Thinking Outside the Stocks (and Bonds)
Investors who diversify their portfolios into nontraded assets can mitigate their risk of loss.
Most investors have concerns about the global economy. We are almost a decade removed from the 2008 financial crisis and have witnessed the S&P 500 Index appreciate by nearly 200% since then. Interest rates remain low by historical standards, and the threat of increasing rates presents the potential for bonds returns to disappoint investors interested in reducing equity exposure.
Central banks and governments throughout the globe have implemented an array of measures to stimulate growth in their respective domestic economies. US financial markets have responded favorably to the multiyear trend of government spending. However, the days of artificial stimulus from the US Federal Reserve Board (the Fed) appear to be coming to an end. In 2014, the Fed announced the end of its long-running bond purchase program, and in 2015 a branch of the Fed, the Federal Open Markets Committee, raised short-term interest rates for the first time in nearly a decade. Many economists anticipate that the Fed will announce a series of increases to the federal funds rate—the rate at which banks and other institutions lend money to one another on an overnight basis—in 2017, after a single rate hike each in 2015 and 2016. Removing the market’s safety net may amplify the volatility of equities and force the US economy to stand on its own.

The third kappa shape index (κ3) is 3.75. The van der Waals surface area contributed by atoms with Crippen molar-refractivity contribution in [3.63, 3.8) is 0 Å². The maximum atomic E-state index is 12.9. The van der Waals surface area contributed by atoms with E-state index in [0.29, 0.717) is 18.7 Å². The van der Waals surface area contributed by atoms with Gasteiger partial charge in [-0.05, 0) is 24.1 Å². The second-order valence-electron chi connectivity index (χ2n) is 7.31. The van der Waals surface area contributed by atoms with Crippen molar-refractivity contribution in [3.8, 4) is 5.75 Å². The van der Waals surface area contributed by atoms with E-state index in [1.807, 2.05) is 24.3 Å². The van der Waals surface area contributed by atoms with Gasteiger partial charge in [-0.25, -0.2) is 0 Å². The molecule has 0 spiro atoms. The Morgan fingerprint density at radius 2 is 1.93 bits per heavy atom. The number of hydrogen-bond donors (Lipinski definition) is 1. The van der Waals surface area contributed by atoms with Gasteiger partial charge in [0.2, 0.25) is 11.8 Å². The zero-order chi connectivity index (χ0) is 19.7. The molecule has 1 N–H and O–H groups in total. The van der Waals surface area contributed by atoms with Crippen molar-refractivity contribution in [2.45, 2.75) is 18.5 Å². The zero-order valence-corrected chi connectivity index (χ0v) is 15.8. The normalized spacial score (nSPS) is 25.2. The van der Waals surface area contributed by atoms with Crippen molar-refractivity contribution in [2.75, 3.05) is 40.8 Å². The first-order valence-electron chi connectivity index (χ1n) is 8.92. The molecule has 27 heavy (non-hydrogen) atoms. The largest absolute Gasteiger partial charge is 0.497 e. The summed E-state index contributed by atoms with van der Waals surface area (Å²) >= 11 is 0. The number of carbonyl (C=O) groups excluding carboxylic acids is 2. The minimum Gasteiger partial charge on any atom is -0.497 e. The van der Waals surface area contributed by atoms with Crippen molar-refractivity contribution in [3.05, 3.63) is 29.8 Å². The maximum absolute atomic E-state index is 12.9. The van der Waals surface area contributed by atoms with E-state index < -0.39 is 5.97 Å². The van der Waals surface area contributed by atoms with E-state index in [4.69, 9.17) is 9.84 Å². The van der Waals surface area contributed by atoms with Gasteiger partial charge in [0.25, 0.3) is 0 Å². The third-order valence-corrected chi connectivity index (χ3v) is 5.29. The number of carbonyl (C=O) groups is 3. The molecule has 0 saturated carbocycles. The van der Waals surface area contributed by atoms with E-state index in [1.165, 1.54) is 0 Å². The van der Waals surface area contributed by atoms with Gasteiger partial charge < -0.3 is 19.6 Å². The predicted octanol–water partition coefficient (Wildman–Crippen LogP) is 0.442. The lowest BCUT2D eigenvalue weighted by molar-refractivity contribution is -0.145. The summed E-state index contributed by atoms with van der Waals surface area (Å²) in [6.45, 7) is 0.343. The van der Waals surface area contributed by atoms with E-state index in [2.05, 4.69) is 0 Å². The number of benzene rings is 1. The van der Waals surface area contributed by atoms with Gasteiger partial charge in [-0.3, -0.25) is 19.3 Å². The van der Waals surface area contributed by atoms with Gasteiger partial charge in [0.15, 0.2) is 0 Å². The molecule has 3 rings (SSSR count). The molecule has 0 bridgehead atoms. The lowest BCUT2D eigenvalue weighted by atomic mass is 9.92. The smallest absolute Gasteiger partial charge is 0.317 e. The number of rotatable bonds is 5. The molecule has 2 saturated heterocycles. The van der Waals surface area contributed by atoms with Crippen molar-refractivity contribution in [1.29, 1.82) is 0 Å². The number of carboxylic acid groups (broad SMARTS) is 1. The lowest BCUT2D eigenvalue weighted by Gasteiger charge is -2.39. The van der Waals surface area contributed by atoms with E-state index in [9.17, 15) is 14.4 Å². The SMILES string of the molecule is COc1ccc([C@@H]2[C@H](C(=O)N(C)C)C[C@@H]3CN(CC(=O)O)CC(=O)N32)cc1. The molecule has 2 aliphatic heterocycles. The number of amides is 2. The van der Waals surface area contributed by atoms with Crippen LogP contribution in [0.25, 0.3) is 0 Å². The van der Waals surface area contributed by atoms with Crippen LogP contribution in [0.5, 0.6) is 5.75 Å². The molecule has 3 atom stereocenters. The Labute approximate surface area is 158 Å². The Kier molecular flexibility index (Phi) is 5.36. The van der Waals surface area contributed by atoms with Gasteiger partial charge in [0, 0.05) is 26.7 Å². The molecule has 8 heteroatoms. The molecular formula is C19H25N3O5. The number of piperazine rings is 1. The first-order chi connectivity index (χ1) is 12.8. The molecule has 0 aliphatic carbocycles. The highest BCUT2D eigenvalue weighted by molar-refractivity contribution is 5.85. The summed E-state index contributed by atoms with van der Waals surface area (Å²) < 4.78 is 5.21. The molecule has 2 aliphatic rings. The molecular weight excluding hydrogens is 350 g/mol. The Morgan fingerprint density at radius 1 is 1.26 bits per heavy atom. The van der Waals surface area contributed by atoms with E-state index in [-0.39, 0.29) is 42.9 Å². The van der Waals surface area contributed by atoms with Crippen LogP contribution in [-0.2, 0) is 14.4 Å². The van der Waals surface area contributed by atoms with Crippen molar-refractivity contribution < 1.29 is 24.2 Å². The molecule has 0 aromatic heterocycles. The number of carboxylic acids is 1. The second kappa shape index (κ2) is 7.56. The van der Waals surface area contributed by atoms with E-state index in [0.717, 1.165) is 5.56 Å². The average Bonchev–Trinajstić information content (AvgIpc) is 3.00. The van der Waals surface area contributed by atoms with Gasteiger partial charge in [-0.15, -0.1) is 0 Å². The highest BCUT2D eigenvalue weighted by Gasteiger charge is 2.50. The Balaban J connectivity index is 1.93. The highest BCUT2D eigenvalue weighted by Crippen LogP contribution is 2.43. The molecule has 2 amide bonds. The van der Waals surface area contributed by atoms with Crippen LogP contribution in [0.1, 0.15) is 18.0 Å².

Investors with a desire to reduce risk face a dilemma. An environment of rising interest rates typically does not favor traditional bond investments, as bond prices and interest rates have an inverse relationship. It is crucial that well-informed investors adjust their investment behavior accordingly. This group includes, of course, retina specialists.
INVESTMENT THEORY FOR PHYSICIANS
Savvy physician-investors understand that portfolio diversification is a key consideration in reducing some of the risk of loss. Historically, in volatile markets, mitigation of loss has been not a luxury but a necessity. Many educated investors who assumed that they were adequately diversified still lost nearly half the value of their portfolio in the crash of 2008 and 2009. How did this happen? Even though many investors were diversified within the stock market, with holdings in various sectors, they still fell victim to market risk. In other words, the entire market came crashing down, and so did all investors within the market.
Affluent individuals should approach investing with the goal of diversifying risk through noncorrelated assets, allowing their funds to compound over time by achieving positive returns net of taxes and inflation with reduced volatility. This is not to suggest that opportunities should be ignored. Rather, this strategy simply states that risk must be properly managed and allocated.